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THE QUAY TO SUCCESS

PILING & FOUNDATIONS

Single bore multiple anchors are securing the quay wall at Rochester Riverside.

Damon Schünmann takes a look.

There are big plans for Rochester Riverside, a Thames Gateway peninsular in Kent.

Once the site of an old gasworks dating back to at least Victorian times, contractors are hard at work remediating the land for its future commercial and residential use (GE February 2007).

That work includes securing the 2.5km quay wall. Different sections are getting differing solutions depending upon the future use of that part of the riverbank and how close to the edge follow-on construction will be. The retaining schemes include dead men and a single bore multiple anchor system (SBMA) that retains the sheet piled walls.

Keller Ground Engineering has been busy installing anchors for the latter using a technique that allows tendon anchors to work through the full length of a borehole. This is in contrast to a standard tendon anchor that will only work, under normal load, in its upper region nearest the surface. The principle can be demonstrated by holding a rubber band tightly in a st, leaving an end sticking out. When one end is pulled the tension can only be felt where it emerges from the st. The entire length will only work at the point of failure, when the whole rubber band is pulled from the hand.

By using multiple anchors in the same borehole, with staggered bonded working lengths, each one is contributing to a collective strength all the way down the borehole. The bonded working length of each strand is called the unit anchor encapsulation length and this section transfers the load from the strand to the grout and into the surrounding ground.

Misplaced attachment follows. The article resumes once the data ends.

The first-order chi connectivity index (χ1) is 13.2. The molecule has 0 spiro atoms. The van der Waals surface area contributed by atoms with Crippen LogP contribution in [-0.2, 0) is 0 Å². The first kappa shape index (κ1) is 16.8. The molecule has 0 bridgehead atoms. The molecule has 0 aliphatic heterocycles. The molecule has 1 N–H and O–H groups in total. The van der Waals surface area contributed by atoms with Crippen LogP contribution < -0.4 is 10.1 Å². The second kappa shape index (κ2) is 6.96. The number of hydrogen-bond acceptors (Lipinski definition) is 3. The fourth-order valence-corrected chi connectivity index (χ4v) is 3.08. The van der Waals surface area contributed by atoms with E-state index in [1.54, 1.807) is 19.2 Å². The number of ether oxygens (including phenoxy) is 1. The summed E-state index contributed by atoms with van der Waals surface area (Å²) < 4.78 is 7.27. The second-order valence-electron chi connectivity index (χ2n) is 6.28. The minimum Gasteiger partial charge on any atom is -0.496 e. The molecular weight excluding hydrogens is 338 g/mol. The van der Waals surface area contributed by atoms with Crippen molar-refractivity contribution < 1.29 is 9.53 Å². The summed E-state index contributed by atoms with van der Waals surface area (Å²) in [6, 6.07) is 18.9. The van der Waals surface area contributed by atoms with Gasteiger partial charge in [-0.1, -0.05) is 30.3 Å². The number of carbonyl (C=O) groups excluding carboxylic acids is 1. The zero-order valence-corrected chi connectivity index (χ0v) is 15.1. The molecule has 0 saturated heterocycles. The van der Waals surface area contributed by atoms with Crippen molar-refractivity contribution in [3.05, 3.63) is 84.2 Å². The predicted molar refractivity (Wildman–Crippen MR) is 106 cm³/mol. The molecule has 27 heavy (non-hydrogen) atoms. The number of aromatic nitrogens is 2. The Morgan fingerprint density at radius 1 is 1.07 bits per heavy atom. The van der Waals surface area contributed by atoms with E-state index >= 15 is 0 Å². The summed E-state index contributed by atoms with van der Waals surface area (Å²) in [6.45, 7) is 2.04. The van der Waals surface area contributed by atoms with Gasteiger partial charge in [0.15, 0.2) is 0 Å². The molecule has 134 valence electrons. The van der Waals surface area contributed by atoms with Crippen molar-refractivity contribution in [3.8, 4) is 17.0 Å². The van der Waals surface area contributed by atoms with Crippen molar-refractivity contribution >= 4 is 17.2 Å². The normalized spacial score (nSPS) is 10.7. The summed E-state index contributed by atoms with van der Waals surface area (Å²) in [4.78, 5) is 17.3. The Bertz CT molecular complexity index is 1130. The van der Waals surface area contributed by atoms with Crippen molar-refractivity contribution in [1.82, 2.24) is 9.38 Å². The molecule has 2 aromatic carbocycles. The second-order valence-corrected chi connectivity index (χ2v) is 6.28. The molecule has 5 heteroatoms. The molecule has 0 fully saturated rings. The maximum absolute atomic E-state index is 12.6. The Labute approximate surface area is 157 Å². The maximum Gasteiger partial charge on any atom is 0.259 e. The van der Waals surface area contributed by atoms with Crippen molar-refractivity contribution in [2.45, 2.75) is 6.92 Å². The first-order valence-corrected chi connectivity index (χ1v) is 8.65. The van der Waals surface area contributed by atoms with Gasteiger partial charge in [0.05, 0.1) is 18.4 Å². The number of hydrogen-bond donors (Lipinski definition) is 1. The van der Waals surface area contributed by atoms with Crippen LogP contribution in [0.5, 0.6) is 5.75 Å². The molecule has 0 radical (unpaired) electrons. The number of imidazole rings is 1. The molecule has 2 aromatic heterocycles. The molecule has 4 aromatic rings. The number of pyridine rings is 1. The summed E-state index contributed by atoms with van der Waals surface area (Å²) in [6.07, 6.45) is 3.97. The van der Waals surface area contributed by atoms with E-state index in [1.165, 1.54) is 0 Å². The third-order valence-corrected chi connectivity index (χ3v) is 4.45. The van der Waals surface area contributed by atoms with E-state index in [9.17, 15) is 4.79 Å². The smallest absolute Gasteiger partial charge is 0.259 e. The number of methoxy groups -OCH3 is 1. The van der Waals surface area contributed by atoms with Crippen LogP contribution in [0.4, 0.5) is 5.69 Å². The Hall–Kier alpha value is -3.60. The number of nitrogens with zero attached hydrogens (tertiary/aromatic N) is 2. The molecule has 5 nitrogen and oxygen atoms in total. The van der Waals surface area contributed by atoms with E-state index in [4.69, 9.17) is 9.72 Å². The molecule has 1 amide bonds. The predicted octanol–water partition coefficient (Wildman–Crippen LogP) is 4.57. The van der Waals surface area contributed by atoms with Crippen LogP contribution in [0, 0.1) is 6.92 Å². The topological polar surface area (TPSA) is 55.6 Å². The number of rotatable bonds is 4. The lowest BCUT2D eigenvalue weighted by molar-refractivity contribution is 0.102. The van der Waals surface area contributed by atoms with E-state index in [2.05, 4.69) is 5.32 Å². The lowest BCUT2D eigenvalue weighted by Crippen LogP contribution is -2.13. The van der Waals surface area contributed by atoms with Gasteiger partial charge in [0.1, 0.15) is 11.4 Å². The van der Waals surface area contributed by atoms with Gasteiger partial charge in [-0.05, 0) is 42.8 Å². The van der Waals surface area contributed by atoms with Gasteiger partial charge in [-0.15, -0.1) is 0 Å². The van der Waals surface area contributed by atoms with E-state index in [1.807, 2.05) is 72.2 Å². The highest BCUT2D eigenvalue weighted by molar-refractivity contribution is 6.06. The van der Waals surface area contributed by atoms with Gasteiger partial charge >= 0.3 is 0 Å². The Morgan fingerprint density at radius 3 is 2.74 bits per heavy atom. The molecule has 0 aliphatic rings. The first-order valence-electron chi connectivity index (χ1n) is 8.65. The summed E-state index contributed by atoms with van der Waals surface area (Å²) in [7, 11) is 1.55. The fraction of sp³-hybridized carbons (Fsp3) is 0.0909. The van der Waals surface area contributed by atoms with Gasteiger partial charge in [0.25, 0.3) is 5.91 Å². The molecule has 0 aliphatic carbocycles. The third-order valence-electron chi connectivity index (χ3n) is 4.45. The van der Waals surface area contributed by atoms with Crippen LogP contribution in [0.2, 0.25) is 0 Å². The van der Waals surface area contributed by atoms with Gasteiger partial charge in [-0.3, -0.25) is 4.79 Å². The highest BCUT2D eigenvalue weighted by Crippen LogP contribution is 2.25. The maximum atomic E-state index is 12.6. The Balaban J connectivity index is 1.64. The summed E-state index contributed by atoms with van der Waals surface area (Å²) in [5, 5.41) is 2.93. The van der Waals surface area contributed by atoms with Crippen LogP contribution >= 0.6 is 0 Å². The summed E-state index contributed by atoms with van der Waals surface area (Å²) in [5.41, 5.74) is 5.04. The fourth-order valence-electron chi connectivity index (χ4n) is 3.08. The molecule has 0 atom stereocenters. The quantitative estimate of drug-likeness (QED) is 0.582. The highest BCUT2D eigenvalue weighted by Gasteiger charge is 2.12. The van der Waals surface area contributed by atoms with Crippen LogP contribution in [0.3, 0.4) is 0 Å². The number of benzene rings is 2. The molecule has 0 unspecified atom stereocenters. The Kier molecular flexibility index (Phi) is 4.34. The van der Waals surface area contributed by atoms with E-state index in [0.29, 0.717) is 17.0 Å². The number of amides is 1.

Keller has installed 253 of the permanent SBMAs for the quay wall sheet pile retention. The high capacity anchors found in a combination of sand and gravel with underlying chalk. Anchor working loads are generally 800kN with applied proof loads of 1200kN.

Overall anchor lengths are normally from 26m to 30m and drilled at a 40º inclination below the horizontal. Site workers installed the anchors at 1.5m to 2.5m horizontal spacings along the walls, 2m below the coping.

The initial design of the multiple anchors for Riverside was based on the results of anchors installed in similar ground conditions in the opposite Medway river bank in Strood in 1998. There, trials demonstrated that upper anchors in each bore can found in the limited thickness of the Thames Ballast layer and the lower units in the weaker underlying chalk. Test loads in excess of 2500kN were accomplished without failure.

Multiple anchors can achieve higher capacities than those required at Riverside. The maximum number of anchors normally installed in a single grouted anchor borehole is six and the maximum unit anchor working capacity is typically 400kN meaning the maximum working load available on a single SBMA type soil anchor is 2400kN. Licensing company Single Bore Multiple Anchor director and the system's designer, Tony Barley, claims test loads up to 5000kN have been applied to a SBMA installed in a single grouted borehole in soil. Barley says SBMA capacity is probably about twice that of the highest load conventional anchor.

'You can use up to seven unit anchors in a single borehole but generally it's six, which gives a maximum 200t working capacity in soil. Even the best conventional anchors can only manage 100t, ' he says.

Keller won the £750,000 subcontract from Edmund Nuttall and began work last summer. It was due to install the last of the anchors at the end of February with tensioning continuing into the early part of this month.

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